Joseph Magnus seems to have a lot of things going for it in the market. Its history of family members reviving the brand is captivating. It sources some really old bourbon from MGP in Indiana. The packaging is well done and looks fancy. Hell, even the price tag is tens of dollars less than its competitors at the same age and proof. So why is it that their single barrel bottles seem to set on the shelves everywhere you look?
Joseph Magnus joins a very small number of bottlers that continuously sells MGP bourbon aged at least 10 years or more in single barrel form. The others, of course, are Smoke Wagon, Backbone Bourbon and to a lesser extent, Belle Meade. But whereas bourbon carrying double digit age statements from the latter 3 bottlers seem to get gobbled up immediately, Joseph Magnus bottles aren’t held in the same high regard. The belief within bourbon circles is that Joseph Magnus simply doesn’t select great barrels from MGP.
When you’re going to list a bottle for $100 or more, things like reputation get scrutinized way more. So however this reputation got started or why it continues to this day is something that I’ll be looking at as I take in this single barrel that was selected by Rootstock Hospitality Group in Indianapolis. Supposedly this bottle is aged for 13 years and comes in at an even 106 proof, yet I was able to persuade someone to sell this bottle at cost almost a year after it was picked. Why? I sampled this neat and in a Glencairn to find out.
Nose: The nose starts out soft with pleasant fruit and oak scents. The citrus zest, soft cinnamon and toasted brown sugar notes kind of remind me of a granola bar. Some of the heavy rye mashbill peaks through with some freshly grated nutmeg as well.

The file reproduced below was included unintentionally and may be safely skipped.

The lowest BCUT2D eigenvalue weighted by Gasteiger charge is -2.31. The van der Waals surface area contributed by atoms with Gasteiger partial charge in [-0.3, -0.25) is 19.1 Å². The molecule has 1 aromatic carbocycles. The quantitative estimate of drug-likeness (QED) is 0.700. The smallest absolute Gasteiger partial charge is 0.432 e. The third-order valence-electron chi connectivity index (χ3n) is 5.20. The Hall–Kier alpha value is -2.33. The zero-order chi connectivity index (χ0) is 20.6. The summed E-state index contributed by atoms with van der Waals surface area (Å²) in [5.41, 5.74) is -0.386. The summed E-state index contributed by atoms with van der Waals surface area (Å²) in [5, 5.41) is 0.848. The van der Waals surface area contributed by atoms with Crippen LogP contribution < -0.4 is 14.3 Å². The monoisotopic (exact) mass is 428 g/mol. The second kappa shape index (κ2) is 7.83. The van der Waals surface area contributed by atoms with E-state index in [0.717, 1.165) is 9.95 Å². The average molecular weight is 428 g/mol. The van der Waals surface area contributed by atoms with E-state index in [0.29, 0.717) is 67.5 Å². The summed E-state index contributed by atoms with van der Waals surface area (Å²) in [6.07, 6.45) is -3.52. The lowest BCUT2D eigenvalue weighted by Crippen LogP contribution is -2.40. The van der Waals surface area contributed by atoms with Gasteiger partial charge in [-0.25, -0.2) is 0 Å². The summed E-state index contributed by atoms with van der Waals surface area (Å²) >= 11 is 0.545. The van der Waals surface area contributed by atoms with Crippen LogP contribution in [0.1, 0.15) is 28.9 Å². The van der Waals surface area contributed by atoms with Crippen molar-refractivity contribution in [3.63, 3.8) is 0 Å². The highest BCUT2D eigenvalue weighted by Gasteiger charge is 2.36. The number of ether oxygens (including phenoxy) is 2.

Palate: Nice and oily with a spicy cinnamon and red pepper flake heat. The cherry and orange citrus notes take the lead while oak envelopes everything quite nicely. The sweetness found in most other MGP bourbons is noticeable in its absence. In fact, if there’s any sweetness at all, it’s almost like a burnt caramel. The tannins start out nicely but as the session goes on, they turn very bitter and tannic. In fact, the bitterness could be some of the reason why I feel the sweetness is lacking.
Finish: There is no other way to put this: the tannins are too overpowering. There is lots of oak and dry tobacco leaf followed by some dark chocolate. But some of the fruit notes that were noticeable in the palate are hard to find on the finish. While there are a little bit of sweet and buttery notes at the end, it’s not that enjoyable. Over-oaked fans may not see anything wrong with this finish, but in terms of balance, it’s distractingly obvious.
The nose had me excited to dive into what I was hoping was a great start to an underrated bottle. But as the session grew on, the flavors on the palate and finish grew noticeably more one-dimensional with the oak and tannins. I find that MGP bourbon, especially at this age, typically walk that fine line between well rounded profiles of sweetness, dark fruits and oak.But this one was a barrel that was probably past its prime. In fact, the gentleman who sold me this bottle told me that Indiana got somewhere between 6-8 single barrels from Joseph Magnus in the last year and this was the best of the bunch. This probably is the reason I see so many of the others still on the shelf.
All of this leads me back to my initial question of why doesn’t JM get the accolades from their Single Barrel selections? If this barrel is evident of their selection as a whole, then the barrels they purchased might just be better suited for a batched product in the end.
1 | Disgusting | Drain pour (Example: Jeffers Creek)
2 | Poor | Forced myself to drink it
3 | Bad | Flawed (AD Laws 4 Grain BiB, Clyde Mays anything)
4 | Sub-par | Many things I’d rather have (Tincup 10 year)
5 | Good | Good, solid, ordinary (Larceny, Sazerac Rye)
6 | Very Good | Better than average (Buffalo Trace, OGD BiB)
7 | Great | Well above average (Old Ezra Barrel Proof, Old Weller Antique)
8 | Excellent | Exceptional (Michter’s Barrel Proof Rye, Four Roses Barrel Strength)
9 | Incredible | Extraordinary (GTS, 13 Year MGP or Canadian Rye)
10 | Insurpassable | Nothing Else Comes Close (William Larue Weller)
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